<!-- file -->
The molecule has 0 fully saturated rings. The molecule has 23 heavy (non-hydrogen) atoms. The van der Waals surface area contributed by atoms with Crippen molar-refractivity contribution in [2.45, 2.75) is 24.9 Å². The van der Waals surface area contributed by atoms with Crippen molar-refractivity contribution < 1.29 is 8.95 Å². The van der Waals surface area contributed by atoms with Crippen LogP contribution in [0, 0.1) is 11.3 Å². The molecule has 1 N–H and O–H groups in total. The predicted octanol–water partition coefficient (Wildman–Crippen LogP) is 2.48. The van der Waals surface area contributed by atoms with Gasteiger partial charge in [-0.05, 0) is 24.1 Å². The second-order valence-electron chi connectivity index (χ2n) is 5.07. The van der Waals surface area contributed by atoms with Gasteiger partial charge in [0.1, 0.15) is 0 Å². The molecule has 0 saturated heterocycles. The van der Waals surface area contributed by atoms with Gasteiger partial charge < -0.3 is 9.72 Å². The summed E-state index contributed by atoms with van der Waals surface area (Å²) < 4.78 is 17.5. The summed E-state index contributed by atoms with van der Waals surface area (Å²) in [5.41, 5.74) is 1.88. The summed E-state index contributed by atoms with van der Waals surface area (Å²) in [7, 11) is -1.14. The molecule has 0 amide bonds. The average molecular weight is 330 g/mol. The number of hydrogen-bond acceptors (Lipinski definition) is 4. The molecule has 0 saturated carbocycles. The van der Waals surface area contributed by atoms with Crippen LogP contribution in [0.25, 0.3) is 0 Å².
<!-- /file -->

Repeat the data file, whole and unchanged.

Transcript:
The molecule has 0 fully saturated rings. The molecule has 23 heavy (non-hydrogen) atoms. The van der Waals surface area contributed by atoms with Crippen molar-refractivity contribution in [2.45, 2.75) is 24.9 Å². The van der Waals surface area contributed by atoms with Crippen molar-refractivity contribution < 1.29 is 8.95 Å². The van der Waals surface area contributed by atoms with Crippen LogP contribution in [0, 0.1) is 11.3 Å². The molecule has 1 N–H and O–H groups in total. The predicted octanol–water partition coefficient (Wildman–Crippen LogP) is 2.48. The van der Waals surface area contributed by atoms with Gasteiger partial charge in [-0.05, 0) is 24.1 Å². The second-order valence-electron chi connectivity index (χ2n) is 5.07. The van der Waals surface area contributed by atoms with Gasteiger partial charge in [0.1, 0.15) is 0 Å². The molecule has 0 saturated heterocycles. The van der Waals surface area contributed by atoms with Gasteiger partial charge < -0.3 is 9.72 Å². The summed E-state index contributed by atoms with van der Waals surface area (Å²) < 4.78 is 17.5. The summed E-state index contributed by atoms with van der Waals surface area (Å²) in [5.41, 5.74) is 1.88. The summed E-state index contributed by atoms with van der Waals surface area (Å²) in [7, 11) is -1.14. The molecule has 0 amide bonds. The average molecular weight is 330 g/mol. The number of hydrogen-bond acceptors (Lipinski definition) is 4. The molecule has 0 saturated carbocycles. The van der Waals surface area contributed by atoms with Crippen LogP contribution in [0.25, 0.3) is 0 Å².